Thursday, January 22, 2015

Buzz Words, Code Words, and Flim-Flam

When you walked away from the university, you did so with the belief that it was for good.  Sad farewell, and all, but time to set forth into an unknown that was yours and yours alone.

There were  few or any limitations to your unknown, other than a a plan to pursue the writing career you'd set your heart upon.  You hoped this plan would lead you to a life in which for the most part you wrote things, took time to read and engage other things, then set forth to write other things, most of them exploratory and/or contentious.

Least of all did you expect to return to the university, either the specific one you worked your way through, or any other. Nor did you, nearly twenty years later, assume any of the things you'd done in the interim--the kinds of no upward mobility, high risk jobs many writers take--would lead you in that direction.  

One of your favorite writers, for instance, worked as a hot tar roofer, while another spent time as a gandy dancer. This is not to digress into accidental vectors, which you have spoken of before, nor of Fate, nor even of some unconscious desire to return.  You were as surprised to be back as anyone in your immediate circles of friends and family.  You even surprised some of those who were to become your faculty mates. 

A man who was to become your first department chair, said at one point in your hire, "Of course you'll be using E.M. Forster's Aspects of the Novel as your text, so I'd better inform the bookstore."  To which you replied, "Of course."  You knew who Forster was, but you had no idea he'd written anything beyond A Passage to India.

All too soon, you learned that Aspects of the Novel was in fact a series of lectures given at a university, which made you suspicious--until you read the work, then read it again.  Since those early days, Aspect has been on the recommended list in any number of sylabi for any number of coursers given at any number of colleges, a fact that is oblique in addressing your subject here, which came to you earlier in the day while reading a review of a new book by a literary critic.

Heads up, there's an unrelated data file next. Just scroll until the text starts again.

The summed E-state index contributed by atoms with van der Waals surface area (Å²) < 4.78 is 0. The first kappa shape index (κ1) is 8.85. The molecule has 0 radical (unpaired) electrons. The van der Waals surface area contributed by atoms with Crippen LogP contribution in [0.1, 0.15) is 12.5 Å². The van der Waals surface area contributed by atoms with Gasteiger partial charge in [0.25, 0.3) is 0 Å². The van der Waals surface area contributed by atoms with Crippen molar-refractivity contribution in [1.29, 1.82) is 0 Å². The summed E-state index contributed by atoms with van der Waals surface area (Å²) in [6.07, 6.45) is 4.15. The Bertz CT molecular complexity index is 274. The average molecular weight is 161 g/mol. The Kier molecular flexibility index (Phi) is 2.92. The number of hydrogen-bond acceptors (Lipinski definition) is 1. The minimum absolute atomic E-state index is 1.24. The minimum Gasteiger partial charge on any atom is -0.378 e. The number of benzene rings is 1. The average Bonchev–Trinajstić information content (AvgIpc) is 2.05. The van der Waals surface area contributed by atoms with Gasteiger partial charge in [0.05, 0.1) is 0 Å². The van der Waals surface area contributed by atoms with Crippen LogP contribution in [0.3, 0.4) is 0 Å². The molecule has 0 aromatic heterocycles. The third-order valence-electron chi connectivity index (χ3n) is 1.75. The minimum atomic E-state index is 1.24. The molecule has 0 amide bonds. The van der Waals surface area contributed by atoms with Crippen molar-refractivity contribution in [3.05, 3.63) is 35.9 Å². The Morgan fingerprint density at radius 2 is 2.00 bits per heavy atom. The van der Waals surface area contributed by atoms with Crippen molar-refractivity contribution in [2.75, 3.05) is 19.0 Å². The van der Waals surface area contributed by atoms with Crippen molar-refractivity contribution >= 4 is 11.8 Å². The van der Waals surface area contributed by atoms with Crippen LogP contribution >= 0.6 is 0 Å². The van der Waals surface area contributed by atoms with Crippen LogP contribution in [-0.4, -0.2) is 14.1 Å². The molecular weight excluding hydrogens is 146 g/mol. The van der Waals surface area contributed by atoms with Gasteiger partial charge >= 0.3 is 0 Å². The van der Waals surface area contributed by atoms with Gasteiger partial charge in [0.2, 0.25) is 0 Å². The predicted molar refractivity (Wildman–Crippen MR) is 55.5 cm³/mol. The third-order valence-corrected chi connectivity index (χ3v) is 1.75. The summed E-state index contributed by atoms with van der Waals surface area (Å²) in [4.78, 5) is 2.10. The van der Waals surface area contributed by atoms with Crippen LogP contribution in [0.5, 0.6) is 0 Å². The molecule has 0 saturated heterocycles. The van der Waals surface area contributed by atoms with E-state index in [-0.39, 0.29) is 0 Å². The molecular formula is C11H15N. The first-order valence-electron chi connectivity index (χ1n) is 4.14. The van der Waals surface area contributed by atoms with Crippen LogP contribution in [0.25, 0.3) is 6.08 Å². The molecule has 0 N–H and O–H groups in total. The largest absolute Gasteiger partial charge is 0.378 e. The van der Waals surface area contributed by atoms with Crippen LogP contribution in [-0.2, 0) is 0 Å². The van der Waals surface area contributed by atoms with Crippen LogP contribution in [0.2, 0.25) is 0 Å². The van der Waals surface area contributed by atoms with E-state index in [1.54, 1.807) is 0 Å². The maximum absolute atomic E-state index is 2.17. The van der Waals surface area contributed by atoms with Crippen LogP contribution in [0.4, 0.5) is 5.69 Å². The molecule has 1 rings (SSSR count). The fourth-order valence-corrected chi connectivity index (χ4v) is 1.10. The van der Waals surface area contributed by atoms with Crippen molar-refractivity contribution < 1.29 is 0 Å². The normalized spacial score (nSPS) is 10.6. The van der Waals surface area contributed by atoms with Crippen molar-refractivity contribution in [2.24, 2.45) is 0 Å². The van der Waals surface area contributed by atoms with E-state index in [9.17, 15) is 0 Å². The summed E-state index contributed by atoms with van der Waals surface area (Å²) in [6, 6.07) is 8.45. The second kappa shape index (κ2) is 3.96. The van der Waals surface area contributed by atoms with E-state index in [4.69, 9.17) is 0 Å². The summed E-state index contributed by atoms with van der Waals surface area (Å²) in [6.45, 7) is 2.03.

The triggering event was your encounter with the term "free indirect style," which is often intended as a synonym for "free indirect discourse/"  You consider both designations academic or literary theory terms for "interior monologue," which you've heard and yourself used in university classrooms.  Interior monologue does not set your own sensibility sirens to jangle; it is a direct, useful term for an important narrative tool.

When a character uses interior monologue, he or she is performing the simultaneous tight-rope-walking act of filtering the narrative of the story, while making it seem as though these observations are an integral dramatic path into the story, led by the character, with no noticeable help from the author.  In proper context, "This would be a good place to start" can be seen as interior monologue.  

The line is rendered as though a character, one filtering the story to us, is thinking it.  You could see yourself using the sentence in this manner.  "How, she wondered, to begin such a daunting task?  She picked up one of the file folders. This would be a good place to start,"

These paragraphs are intended as a growing rumble about academic and literary concoctions of terms, which you view as attempts to create a language similar to street languages devised by children, which allow them to communicate information they do not wish to share with parents or other authority figures. 

In its way, academic and literary terms remind you of the famed British rhyming slang your great pal, Digby Wolfe, tried to teach you, and the language used by carnival workers, allowing them to do the same thing in front of "marks," those who were "not with it," or of the family of "carneys," those enterprising men and women who sell adventure for twenty-five cents at the time of your presence.

There are, you argue, enough straightforward terms in the world of story, without adding conceptual filters.  In addition, there are enough differing voices and approaches to storytelling to keep the medium at full flourish for hundreds of years. Deconstruct- ion.  Post-colonialism.  Gender theory.  Marxist theory.  Feminist theory.  Modernist.  Expressionist.  May you all flourish, but let's not forget the basics, beginning with characters who itch and writhe with the pent-up desires to go somewhere they've not been, or who discover a treasure or secret, or who have a sense of some restriction not being fair.  Then they set off to do something about it.

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